Medical OEMs Can Upgrade to the Latest Chip Technology while Protecting Legacy Investments

Reap the graphical power of second-generation Intel Core i7 processors through a simple, economical upgrade.

By Colin McCracken, American Portwell Technology Inc.

The demands for medical imaging systems remain consistent. Solutions must contain high-performance, yet power-efficient processors with graphics capabilities that allow medical professionals to correctly and efficiently view and interpret scan results. To provide these solutions, medical original-equipment manufacturers (OEMs) need to deliver high-end processing. They also must meet the medical industrys requirements for long-term supply, revision control, notification of changes, and commitment to quality standards like ISO 13485. Implementing such high-end processing can require an investment in new form factors. Fortunately, viable alternatives exist.

A Journey with Two Paths
Upgrade: In the current economy, medical OEMs are operating under constrained resources. Often, a single engineer is responsible for new designs and upgrades in addition to sustaining products that are already in production. Reuse is therefore key. Any opportunity to upgrade to the latest central processing unit (CPU) without starting over on all other system aspects is a preferred choice. After all, it can speed software development for new features while minimizing validation and FDA certification re-filings.

PICMG: Medical OEMs that have either a brand new product or buy only at the system or chassis level can use a complete solutionsingle-board computer (SBC), backplane, and chassisbased on PICMG 1.3. It offers proven dependability, long lifecycle support, and functional density when compared to some newer form factors like ATCA. Because those newer form factors are optimized for communications, theyre currently less established in medical markets. The PICMG alternative allows easy field service due to minimized downtime.

Benefits of Both Paths
Both paths can enable medical OEMs to embrace Intels new micro-architecture, which is codenamed Sandy Bridge. This micro-architecture features the second-generation Core i7 processor with a choice of high-performance C206 server chipset or Q67 Express desktop chipset. Backward compatibility reduces risks while speeding time to market.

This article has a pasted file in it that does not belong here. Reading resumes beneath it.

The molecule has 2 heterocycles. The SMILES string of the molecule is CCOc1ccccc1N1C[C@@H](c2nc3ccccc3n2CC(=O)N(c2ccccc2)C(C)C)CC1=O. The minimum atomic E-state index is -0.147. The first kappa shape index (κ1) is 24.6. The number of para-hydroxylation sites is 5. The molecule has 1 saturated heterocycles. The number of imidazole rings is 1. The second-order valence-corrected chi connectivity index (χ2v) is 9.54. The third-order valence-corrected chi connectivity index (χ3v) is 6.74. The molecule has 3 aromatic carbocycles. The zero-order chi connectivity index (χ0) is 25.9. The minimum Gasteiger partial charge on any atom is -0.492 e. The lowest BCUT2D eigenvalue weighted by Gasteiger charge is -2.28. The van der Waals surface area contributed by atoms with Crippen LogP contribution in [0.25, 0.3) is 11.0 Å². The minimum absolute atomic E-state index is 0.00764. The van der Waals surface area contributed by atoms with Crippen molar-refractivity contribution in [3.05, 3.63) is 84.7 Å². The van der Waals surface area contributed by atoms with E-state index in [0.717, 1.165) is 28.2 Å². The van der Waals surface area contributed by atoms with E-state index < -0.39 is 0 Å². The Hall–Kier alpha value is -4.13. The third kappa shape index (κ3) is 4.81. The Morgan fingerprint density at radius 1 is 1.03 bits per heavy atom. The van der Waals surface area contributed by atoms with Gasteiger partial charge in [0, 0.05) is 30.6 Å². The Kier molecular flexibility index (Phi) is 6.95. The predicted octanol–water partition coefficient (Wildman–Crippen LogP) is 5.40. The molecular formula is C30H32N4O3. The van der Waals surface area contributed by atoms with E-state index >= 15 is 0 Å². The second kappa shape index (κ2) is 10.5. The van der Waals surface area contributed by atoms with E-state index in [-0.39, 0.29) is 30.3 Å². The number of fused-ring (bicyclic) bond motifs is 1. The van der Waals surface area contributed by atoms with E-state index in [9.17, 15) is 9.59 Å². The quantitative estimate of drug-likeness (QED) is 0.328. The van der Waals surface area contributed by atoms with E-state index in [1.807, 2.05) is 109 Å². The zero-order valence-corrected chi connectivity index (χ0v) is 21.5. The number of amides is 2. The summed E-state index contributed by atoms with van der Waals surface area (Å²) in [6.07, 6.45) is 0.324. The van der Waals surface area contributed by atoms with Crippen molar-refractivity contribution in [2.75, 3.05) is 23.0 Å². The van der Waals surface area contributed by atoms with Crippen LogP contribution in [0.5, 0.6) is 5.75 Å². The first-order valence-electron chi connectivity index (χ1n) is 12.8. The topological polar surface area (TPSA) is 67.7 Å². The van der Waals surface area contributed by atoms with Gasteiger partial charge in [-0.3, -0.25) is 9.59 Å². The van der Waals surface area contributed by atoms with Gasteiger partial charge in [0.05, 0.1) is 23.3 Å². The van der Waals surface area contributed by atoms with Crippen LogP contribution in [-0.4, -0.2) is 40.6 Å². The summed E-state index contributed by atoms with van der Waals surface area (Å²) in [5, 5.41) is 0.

The success of both alternatives begins with a commitment to product longevity. In this instance, lifecycle commitment is bolstered by continued product development. Such development uses established form factors, such as PICMG 1.3, to allow OEMs to simply upgrade an existing rackmount or shoebox system to Sandy Bridge. They dont have to start over with new form-factor blades.

Within the medical environment, theres still a large amount of superstructure built around these older standards. Many system-host-board (SHB, another term for SBC) manufacturers, such as Portwell Inc., provide solutions that are an excellent upgrade path for existing systems. These solutions function extremely well in todays low-profile technology.

The Sandy Bridge Solution
With its powerful built-in graphics engine, Sandy Bridge can be the perfect solution to high-end processing needs. Its new architecture embodies a substantial performance benefit over previous generations and can provide a seamless upgrade for the installed base. The new second-generation i7 processor includes several key features that benefit medical imaging without increasing the power/thermal envelope:

  • Scalable or desktop chipset (Q67) and server chipset (C206) options on the same SHB design: Before Sandy Bridge, a medical-systems manufacturer would have to choose from the following routes: server class, cost-saving desktop, or low-power mobile. Medical imaging generates an enormous amount of graphics data, which needs to be stored rapidly and retrieved and displayed just as quickly. The incredible performance gains over the last three chipset generations (including the architectural improvement of integrating the graphics controller and memory controller into the processor chip) have led to the server chipset offering a superset of the desktop chipsets featuresincluding graphics. The PCIe x16 interface can even be bifurcated into two PCIe x8 lanes.